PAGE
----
20 Jul Uniting in Uganda for a Bigger Purpose
Orah, 22, made Aliyah from Canada when she was eight and lives in Jerusalem. She knew after finishing her Sherut Leumi (national service alternative to serving in the Israel Defense Forces) in Israel that she wanted to travel to Africa and volunteer. After hearing about Project TEN, a service-learning program, from friends, she decided to apply.
“I signed up in 2019 to participate in 2020 but then COVID hit and delayed everything,” Orah said. “Finally, about a year after signing up, I was told that the cohort would be able to come so I jumped at the chance.“
Specifically, Orah was interested in volunteering at Project TEN’s Uganda center.
“I heard Uganda’s culture was so friendly and I wanted to be in the east Africa area,” Orah recounted. “During my first year of sherut leumi, I was a counselor at an agricultural youth village. I had a student who was from Kenya and our relationship really opened my mind to the whole idea of going to Africa.”
Orah arrived in Uganda at the end of January 2021. Typically, Project TEN participants work with schools and students come to the TEN center. But with all the kids home because of COVID, Orah and her fellow volunteers instead would take them from their homes and bring them to the center to do activities, much like a youth group would.
During one of the first activities the volunteers coordinated, the kids did an art project.
“The kids needed to cut things out and some kids didn’t know how to use scissors. But by the end of our time there, these kids could do all this fancy stuff with scissors,” Orah said. “And a bunch also wrote us little letters saying thank you.”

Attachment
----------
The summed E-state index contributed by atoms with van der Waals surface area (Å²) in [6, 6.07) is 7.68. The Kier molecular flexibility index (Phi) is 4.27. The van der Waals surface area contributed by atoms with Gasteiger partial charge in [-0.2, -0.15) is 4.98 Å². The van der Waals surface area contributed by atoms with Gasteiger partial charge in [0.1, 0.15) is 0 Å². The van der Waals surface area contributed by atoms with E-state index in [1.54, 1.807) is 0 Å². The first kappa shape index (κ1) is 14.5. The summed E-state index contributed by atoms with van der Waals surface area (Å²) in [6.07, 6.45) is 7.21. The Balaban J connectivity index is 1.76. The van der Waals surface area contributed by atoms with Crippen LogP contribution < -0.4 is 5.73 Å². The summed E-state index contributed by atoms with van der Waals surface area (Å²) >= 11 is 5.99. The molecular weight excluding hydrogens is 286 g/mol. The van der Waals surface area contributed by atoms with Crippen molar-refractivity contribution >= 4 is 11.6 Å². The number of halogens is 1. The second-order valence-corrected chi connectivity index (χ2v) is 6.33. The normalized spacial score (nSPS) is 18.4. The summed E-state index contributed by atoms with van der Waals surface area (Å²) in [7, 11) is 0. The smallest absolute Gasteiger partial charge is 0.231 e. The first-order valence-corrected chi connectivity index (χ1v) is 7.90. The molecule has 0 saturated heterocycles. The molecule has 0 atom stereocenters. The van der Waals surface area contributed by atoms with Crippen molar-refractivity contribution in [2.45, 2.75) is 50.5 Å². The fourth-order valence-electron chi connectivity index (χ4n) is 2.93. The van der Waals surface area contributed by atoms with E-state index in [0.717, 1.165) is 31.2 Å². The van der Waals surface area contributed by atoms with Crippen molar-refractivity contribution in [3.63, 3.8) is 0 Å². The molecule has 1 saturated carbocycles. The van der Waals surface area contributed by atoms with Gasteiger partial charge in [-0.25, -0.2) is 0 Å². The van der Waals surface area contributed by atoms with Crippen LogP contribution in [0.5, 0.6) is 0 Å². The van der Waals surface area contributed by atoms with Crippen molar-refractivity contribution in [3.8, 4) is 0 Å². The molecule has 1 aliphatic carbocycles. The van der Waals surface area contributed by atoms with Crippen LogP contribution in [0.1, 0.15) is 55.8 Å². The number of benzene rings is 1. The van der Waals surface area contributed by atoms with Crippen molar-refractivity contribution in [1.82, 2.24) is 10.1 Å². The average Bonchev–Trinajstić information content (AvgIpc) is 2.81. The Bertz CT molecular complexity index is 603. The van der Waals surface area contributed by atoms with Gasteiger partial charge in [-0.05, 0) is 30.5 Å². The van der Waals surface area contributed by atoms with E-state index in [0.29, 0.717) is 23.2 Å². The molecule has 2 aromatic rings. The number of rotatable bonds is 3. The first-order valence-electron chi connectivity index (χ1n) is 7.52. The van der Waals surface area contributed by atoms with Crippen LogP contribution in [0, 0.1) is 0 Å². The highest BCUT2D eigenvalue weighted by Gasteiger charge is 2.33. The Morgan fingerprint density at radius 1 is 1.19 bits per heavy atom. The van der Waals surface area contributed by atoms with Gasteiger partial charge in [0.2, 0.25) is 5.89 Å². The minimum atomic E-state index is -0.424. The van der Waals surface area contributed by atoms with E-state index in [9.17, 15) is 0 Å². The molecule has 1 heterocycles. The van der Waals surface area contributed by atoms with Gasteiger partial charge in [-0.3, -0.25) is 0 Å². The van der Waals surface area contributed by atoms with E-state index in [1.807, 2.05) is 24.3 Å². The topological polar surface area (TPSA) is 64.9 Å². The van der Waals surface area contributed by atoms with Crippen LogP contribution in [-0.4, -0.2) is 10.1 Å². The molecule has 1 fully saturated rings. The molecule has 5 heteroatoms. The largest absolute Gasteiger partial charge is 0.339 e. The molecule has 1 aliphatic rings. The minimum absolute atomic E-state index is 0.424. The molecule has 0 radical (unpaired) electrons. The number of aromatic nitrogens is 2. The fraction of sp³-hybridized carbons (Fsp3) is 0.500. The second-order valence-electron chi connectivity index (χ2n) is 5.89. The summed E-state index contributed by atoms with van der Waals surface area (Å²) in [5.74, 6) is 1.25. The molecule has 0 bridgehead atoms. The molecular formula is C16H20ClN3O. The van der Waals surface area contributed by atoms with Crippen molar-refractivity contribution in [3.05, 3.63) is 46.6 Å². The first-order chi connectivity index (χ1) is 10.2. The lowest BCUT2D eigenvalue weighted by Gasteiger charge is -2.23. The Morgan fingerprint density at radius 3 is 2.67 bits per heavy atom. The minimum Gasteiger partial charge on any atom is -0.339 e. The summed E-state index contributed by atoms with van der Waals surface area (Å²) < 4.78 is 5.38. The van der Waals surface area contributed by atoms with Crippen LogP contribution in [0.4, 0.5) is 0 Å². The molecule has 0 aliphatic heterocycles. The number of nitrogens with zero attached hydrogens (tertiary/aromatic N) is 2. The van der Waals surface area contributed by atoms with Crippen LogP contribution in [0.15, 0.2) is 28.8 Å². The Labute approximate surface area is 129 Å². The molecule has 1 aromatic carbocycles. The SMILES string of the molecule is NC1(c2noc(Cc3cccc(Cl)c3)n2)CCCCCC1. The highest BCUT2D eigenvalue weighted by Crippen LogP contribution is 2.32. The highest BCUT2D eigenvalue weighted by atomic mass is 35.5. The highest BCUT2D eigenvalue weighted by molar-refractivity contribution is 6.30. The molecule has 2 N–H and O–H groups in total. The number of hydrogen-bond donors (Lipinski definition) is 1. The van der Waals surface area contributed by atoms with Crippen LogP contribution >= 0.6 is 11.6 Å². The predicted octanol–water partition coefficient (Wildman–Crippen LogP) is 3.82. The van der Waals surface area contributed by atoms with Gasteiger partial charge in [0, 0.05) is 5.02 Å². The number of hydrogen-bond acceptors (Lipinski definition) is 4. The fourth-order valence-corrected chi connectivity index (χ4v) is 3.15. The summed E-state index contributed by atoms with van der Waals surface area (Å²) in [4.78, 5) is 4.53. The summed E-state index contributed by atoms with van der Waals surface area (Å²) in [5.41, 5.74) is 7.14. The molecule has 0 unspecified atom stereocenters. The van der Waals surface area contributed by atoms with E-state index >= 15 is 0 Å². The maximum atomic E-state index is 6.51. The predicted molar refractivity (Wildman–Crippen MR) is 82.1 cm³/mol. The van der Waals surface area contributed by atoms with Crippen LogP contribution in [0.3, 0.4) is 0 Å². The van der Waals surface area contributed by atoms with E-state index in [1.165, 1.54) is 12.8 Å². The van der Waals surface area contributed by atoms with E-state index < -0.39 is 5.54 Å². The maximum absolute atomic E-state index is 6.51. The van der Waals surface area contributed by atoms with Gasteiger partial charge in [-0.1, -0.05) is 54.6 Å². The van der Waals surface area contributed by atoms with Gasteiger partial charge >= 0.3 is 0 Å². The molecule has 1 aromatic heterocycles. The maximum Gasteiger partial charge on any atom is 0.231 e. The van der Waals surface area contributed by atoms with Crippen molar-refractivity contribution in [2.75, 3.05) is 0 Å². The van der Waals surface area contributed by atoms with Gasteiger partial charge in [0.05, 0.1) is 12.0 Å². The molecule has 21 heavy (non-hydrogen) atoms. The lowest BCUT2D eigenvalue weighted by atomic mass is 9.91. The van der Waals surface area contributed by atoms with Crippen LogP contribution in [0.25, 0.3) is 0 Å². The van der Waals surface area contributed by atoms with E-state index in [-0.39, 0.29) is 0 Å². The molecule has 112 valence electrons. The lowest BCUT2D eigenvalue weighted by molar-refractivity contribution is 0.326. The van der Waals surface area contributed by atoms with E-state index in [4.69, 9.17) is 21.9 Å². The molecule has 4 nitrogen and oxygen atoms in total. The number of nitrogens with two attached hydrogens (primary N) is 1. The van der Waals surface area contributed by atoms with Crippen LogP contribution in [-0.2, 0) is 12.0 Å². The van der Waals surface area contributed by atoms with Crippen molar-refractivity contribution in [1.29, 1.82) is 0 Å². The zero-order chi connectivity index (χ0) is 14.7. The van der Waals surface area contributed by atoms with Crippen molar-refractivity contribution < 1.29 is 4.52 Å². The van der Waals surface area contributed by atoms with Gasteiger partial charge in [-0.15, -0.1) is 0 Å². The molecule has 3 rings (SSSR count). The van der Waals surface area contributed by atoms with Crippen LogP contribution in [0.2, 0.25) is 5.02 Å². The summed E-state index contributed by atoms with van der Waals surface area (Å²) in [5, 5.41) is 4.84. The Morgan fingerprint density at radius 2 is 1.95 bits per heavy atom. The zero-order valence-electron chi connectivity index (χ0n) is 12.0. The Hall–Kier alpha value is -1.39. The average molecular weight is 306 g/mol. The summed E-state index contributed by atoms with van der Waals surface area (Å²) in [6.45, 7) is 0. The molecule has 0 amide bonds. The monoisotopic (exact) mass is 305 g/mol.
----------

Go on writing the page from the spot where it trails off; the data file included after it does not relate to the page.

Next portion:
Ultimately, what made Orah’s Project TEN experience unique was the real collaboration with local organizations on the ground.
“What’s so special about project TEN is that they’re not just trying to go into a community and fix things. Especially in Africa, it wasn’t like we were the white saviors coming in; we worked alongside the people there and really partnered with them to better their community,” shared Orah.
The learning aspect of Project TEN also made a huge difference.
“We studied a lot in addition to volunteering. When you learn about the culture of a community, you are really able to then understand the community. In Uganda, the locals wanted to know about our culture too, so we really learned from each other,” reflected Orah. “Over time, we developed real and meaningful connections. It was very humbling and gave the volunteers perspective.”
“For me, Project TEN made me not just care about something but want to be active about it. And working alongside people for a bigger purpose was so empowering,” Orah added. “It was a truly amazing experience and I’ll remember it forever.”